The first half of the soundtrack focuses on portraying the Raccoon City Police Department. "The Front Hall" exposes the grand building with an unforgettable composition. It is partly comforting with its use of elegant piano work, but the fragments of the main theme and unpredictable development provides an ominous feeling throughout the track. The piano provides a unifying feature across the RCPD themes. It is also present in the themes for "The First Floor" and "The Library", but these are even more enigmatic and moody. The instrument's use is more beautiful in the save room track "Secure Place", but its short track length and the abrupt chords prior to each loop emphasise that comfort can only be shortlived. The rejection of the piano and use of augmented string intervals in "The Second Floor" is guaranteed to put listeners on the edge of their seats. Overall, these themes work well in context to contrast the various elements of the giant station while maintaining a constant feeling of tension. They are also always fascinating to listen to on a stand-alone level.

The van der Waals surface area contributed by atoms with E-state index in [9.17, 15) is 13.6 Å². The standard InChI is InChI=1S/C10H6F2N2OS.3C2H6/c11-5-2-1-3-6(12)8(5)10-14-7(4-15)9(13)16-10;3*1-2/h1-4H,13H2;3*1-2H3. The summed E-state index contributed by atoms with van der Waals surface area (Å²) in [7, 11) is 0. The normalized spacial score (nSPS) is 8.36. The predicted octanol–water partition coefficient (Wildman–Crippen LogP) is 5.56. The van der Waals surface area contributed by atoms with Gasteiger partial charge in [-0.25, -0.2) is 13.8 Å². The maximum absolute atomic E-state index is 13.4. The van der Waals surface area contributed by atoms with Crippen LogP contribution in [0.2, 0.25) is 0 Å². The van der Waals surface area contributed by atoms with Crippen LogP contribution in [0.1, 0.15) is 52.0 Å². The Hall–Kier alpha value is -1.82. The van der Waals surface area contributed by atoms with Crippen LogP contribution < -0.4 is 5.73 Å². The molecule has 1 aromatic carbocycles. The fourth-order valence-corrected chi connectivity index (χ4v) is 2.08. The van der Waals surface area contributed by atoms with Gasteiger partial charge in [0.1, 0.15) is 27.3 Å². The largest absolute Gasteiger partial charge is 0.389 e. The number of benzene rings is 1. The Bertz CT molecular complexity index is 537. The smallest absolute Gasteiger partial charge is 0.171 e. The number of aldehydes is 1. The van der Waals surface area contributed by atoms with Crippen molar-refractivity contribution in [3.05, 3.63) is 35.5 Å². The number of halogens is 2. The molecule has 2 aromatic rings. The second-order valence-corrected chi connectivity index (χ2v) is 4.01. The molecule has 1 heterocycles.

There is a metamorphosis from the acoustic-based themes to industrial-influenced tracks as the game develops moving from the police station to the sewers to the final laboratory. The environments of "The Basement of Police Station" feel dark and alien due to the use of slow suspended horror progressions; it declares to gamers that things will only become more terrifying even after the horror that preceded. Despite its transient nature in the game, the themes for the Marshalling Yard wonderfully embellish the industrial influence and carry the soundtrack towards the climax. The development of both of these pieces is subtly captivating and always fascinating to look closer into; sorrowful and ghostly synth vocals protrude against barren strings, moody percussion, and enigmatic electronic frills. The industrial influence culminates in the theme for the "The Underground Laboratory". The augmented string intervals puts listeners on edge as they are being hunted by the Tyrant and other foes while the atmospheric sound effects and percussion inspire imagery of a cold isolated location.